Temperatures in Denver climbed past the century mark on the thermometer, yet we were comfortably relaxing on the grass at Dedisse Park, a delightful Denver getaway for families. A refreshing lake breeze cooled us, and we took turns paddling the sparkling waters in our canoe.
We may have been at one of Denver’s most popular parks, but we weren’t in the city. We had escaped to Evergreen Lake, in the heart of the Denver Mountain Parks system.
In the 1860s, Julius and Mary Ann Dedisse began homesteading in the lush hay meadows and timbered slopes lining Bear Creek, in the foothills west of Denver. The city of Denver acquired most of this land in 1919 for a Denver Mountain Park. In 1921, the first mountain golf course was created there.
Five years later, construction of a dam across Bear Creek began, which would create Evergreen Lake. The reservoir became a draw for ice skaters in the winter and boaters and fishers in the summer.
An altitude of just over 7,000 feet above sea level means that temperatures at Evergreen Lake run cooler than in the lowlands of Denver. The water’s surface covers 65 acres, and lies within walking distance of the restaurants and boutiques of downtown Evergreen. Boating starts in late May and is restricted to human-powered, wind-powered, or electric-motor-powered craft. The lake is open for boating sunrise to sunset.
Folks with their own watercraft must check in at the boathouse and pay a $4 fee. Families wishing to rent a boat can check out paddle boats, sailboats, canoes, and fishing boats. They can also buy bait and tackle or drinks and snacks at the boathouse. (A Colorado State fishing license is required for people over 14 years of age who want to try their hands at angling. Licenses are for sale up the road at the Evergreen Safeway store.) Evergreen Lake is stocked with brown trout, rainbow trout and tiger muskie.
The summer Saturday we spent at Evergreen Lake was a busy one for the boathouse workers. They were constantly checking boats in and out, as a steady stream of people arrived. The busiest times seemed to come just before and after lunchtime. Still, we were able to find a nice spot to ourselves on the grass at the water’s edge to enjoy our picnic. When they weren’t canoeing, our boys hiked the trail along the lakeshore, visited the nature center adjacent to the boathouse, and ventured down into town.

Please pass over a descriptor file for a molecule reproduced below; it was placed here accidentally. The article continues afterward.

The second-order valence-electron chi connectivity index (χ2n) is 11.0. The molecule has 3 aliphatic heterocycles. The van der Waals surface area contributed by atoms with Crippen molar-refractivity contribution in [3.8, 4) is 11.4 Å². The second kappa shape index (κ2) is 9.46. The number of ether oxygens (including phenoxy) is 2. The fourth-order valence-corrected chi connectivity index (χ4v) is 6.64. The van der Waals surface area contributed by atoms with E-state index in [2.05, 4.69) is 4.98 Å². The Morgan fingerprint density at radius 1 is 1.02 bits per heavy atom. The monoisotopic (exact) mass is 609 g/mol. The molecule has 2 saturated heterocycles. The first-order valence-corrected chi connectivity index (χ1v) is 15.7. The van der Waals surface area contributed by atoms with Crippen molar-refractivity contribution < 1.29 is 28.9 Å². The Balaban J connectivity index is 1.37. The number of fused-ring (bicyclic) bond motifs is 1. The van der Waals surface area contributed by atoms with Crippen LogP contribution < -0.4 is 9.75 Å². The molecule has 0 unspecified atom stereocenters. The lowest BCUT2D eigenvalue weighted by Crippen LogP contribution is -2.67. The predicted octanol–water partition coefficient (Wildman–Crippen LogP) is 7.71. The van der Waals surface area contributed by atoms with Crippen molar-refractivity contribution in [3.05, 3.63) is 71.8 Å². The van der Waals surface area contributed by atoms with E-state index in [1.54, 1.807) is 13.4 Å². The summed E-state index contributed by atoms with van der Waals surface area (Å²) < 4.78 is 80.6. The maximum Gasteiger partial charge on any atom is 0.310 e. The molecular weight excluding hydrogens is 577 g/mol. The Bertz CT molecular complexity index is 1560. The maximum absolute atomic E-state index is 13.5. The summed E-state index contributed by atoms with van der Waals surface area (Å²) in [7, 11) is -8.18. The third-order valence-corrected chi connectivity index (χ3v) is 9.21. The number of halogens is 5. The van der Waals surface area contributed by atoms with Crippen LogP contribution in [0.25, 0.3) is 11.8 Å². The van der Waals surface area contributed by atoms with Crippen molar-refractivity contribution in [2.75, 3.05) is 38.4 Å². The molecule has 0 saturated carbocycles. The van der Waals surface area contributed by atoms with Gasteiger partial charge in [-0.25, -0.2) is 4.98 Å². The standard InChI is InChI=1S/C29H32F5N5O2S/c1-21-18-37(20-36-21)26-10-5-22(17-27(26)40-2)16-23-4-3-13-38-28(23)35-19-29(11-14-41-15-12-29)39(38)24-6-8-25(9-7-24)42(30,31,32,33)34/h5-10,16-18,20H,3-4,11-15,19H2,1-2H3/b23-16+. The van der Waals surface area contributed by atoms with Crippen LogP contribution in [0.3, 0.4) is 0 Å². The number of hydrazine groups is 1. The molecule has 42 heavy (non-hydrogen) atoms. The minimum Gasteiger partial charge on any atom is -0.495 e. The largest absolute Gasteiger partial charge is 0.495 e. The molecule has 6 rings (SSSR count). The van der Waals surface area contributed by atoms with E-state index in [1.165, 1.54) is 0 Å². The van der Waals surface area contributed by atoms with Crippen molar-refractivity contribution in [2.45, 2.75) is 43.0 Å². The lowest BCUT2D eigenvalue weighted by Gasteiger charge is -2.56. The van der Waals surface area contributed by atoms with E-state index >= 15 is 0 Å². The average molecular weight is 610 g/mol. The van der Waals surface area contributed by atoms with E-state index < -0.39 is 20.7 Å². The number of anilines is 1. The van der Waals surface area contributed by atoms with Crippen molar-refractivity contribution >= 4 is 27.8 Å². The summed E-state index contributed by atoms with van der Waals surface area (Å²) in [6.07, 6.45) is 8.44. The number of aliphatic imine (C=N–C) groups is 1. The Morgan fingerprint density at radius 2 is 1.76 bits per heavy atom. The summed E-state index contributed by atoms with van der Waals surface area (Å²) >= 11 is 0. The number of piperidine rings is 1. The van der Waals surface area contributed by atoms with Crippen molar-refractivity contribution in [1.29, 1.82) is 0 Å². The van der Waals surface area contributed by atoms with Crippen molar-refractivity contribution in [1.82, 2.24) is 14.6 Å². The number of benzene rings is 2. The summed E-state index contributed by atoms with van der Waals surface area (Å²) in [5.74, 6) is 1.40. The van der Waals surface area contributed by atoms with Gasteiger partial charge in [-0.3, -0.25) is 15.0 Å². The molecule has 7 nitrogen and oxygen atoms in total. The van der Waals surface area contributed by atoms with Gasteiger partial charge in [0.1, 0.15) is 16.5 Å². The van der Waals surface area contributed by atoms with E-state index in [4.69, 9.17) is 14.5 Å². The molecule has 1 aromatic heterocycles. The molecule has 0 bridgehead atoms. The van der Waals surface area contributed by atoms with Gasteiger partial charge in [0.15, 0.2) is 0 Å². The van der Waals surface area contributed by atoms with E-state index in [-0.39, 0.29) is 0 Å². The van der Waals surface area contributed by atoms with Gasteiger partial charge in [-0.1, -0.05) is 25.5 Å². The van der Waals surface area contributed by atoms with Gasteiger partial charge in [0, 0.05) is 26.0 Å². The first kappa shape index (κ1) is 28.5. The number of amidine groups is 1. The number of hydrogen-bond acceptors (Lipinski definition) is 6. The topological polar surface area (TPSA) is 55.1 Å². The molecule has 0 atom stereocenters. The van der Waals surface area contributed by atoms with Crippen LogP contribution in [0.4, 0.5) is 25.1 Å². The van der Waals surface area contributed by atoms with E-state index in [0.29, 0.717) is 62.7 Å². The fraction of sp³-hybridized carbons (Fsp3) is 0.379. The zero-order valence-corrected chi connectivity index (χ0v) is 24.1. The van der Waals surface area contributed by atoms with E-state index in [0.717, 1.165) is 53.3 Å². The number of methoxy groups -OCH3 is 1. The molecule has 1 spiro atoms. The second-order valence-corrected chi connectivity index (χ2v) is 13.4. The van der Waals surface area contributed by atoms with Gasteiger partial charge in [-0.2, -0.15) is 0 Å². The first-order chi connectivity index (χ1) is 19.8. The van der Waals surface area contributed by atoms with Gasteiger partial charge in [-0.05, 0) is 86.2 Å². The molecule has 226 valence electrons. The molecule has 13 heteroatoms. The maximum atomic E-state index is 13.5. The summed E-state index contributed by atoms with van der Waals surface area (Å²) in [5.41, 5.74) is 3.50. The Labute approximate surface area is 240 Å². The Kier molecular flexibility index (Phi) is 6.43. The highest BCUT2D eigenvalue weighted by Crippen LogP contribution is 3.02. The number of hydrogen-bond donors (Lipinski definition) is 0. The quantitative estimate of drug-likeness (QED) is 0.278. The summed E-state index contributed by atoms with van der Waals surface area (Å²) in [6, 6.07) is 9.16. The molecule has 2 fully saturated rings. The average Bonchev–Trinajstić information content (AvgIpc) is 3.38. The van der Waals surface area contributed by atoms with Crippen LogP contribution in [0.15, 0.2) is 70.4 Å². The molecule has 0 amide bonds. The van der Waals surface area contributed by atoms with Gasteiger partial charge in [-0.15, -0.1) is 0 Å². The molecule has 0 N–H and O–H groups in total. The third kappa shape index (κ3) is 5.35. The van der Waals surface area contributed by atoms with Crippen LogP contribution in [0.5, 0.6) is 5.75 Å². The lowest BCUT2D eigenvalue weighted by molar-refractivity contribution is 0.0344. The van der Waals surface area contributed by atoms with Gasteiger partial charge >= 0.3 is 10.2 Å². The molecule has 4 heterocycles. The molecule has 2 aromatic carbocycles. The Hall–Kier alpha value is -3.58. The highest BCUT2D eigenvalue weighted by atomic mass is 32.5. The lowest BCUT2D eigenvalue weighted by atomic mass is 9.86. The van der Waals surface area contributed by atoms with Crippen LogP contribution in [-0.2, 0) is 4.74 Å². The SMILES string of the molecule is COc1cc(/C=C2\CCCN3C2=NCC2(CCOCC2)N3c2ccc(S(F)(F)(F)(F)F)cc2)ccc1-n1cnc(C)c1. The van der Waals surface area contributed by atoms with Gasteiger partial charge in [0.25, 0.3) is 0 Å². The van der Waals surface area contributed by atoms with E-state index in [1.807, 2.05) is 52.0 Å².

When the sun sank toward the western mountains, and the day’s breezes calmed, we packed up our gear and headed back down to Denver. We were a bit windblown, a bit sunburned, not too sweaty, and tired in a good way from our escape to one of the coolest of Denver’s parks.
When You Go:
Phone Number (Evergreen Lake Boating Hotline): 720-880-1390
Website: Evergreen Lake Park www.evergreenrecreation.com , http://evergreenlakehouse.com/summer
Address: 29612 Upper Bear Creek Road, Evergreen
Directions: From Denver, go west on I-70 to the Evergreen Parkway exit (exit 252) and go south about 7 ½ miles on Evergreen Parkway. As you come down the hill and see the lake, look for the narrow turn off, bearing right down to Upper Bear Creek Road. Turn right onto Upper Bear Creek Road, and travel along Bear Creek to the first entrance way on the left. Cross the small bridge and proceed to the parking lot.
Season: The boathouse is open late May to the end of August, then open on weekends through September. Private boaters may float on the lake until it freezes. Fishing year round.
Hours: Sunrise to sunset for private boating and fishing. Boathouse opens at 10 a.m., last boat rented about 3:30 p.m.
Cost: Private boaters, $4 daily or $35 for the season;
Facilities: 10 picnic tables, 1.25 mile hiking trail, pit-toilets and port-o-lets, boathouse with boat rental, life jacket rental, snacks and drinks for sale, fishing tackle and bait for sale. Private and semi-private sailing lessons are available.
Special Considerations and Notes: Please be familiar and abide by the long list of rules posted by the boathouse. Gas powered engines not allowed on the lake. Life jackets are required for all boating. Please be aware that this is water supply for Evergreen, and so wading and swimming are prohibited (for both humans and dogs).